That the new version of the Citizenship (Amendment) Bill would incorporate new features was apparent from the developments in the last couple of weeks. All the states in the northeast under the Inner Line Permit regime and Sixth Schedule of the Constitution have been exempted from the controversial legislation.
There are 10 autonomous councils in the region under the Sixth Schedule — three each in Mizoram, Meghalaya and Assam and one in Tripura.
The number of subjects from the state list these councils administer vary between 32 and 40 and this is greater than the scope of other autonomous councils in the region. The states under the ILP regime are Nagaland (except Dimapur), Mizoram and Arunachal Pradesh.
This still leaves out Manipur, and large areas of Assam and Tripura. The government probably expects the unrest in Tripura’s tribal areas to fizzle out after the bill is tabled in Parliament.
Home Minister Amit Shah has also assured civil society groups from Manipur and Chief Minister N Biren Singh that a “mechanism similar to ILP” would be evolved to protect the state from the adverse impact of the bill.
However, protests are continuing in large parts of the northeast. The North East Students’ Organisation (NESO) has called a bandh on December 10 against the bill. Sources said the Centre is more focused on Assam where the protests are engaging more people and spreading to new areas.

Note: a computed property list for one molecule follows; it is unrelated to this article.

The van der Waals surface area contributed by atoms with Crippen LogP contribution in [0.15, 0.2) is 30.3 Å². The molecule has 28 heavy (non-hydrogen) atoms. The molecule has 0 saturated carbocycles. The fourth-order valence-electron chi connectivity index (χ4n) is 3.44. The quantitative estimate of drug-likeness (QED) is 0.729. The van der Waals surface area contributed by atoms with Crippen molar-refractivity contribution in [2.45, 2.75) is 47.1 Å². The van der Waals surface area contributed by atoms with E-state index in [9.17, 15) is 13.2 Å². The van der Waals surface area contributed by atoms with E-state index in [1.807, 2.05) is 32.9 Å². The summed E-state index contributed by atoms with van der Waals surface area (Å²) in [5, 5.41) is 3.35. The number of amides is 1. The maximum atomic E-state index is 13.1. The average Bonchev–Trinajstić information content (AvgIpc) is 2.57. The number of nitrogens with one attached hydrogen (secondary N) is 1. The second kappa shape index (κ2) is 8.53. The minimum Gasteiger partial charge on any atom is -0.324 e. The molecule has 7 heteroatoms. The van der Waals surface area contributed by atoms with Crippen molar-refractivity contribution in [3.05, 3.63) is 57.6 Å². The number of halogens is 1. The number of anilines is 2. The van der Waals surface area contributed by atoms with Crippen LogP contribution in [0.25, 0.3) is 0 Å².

The earlier assessment of a few BJP leaders that the movement would subside in Assam after a couple of weeks has proved false. Chief Minister Sarbananda Sonowal has been banned from several universities and effigies of senior BJP functionaries are being regularly burnt.
The possibility of the situation taking a turn for the worse in Assam cannot be ruled out since the passage of the bill in Parliament is almost certain. So, what are the BJP’s plans for Assam?
Peace Process with ULFA & Clause 6 Committee
Last month, former chief of Research and Analytical Wing (R&AW) and interlocutor with the United Liberation Front of Assam (ULFA), AB Mathur, had spent three days in Guwahati and had interacted with senior functionaries of the pro-talks ULFA faction and members of the committee constituted to submit recommendations for implementation of Clause 6 of Assam Accord.
This clause which stipulated constitutional, legislative and administrative safeguards for the Assamese (now interpreted to mean all indigenous communities) has remained unimplemented so far.
Till last month, the buzz among some circles was that a balance would be struck between the recommendations of the committee and ULFA’s charter of demands which was submitted in 2011. However, it is not known when the committee would finish compiling the report although some members are of the opinion that it would be completed soon.
What are the safeguards that are being considered? The different components of the provision have already been debated and discussed at different platforms in the past several years which include reservation of seats in elected bodies and jobs for members of the indigenous communities along with stringent laws of land ownership similar to the pattern existing in the hill states.
Associated with reservation is the demand for Scheduled Tribe status to the six indigenous communities (Ahom, Moran, Matak, Chutia, Koch-Rajbonshi and tea tribes). And, though the BJP leaders have been assuring at regular intervals that a bill would be tabled in Parliament for the purpose, nothing has moved beyond the rhetoric.
Also envisioned in the package are safeguards for the Assamese language and culture. The 2011 Census has raised concerns after a fall in Assamese speakers in Assam from 48.80 % in 2001 to 48.38 % was revealed.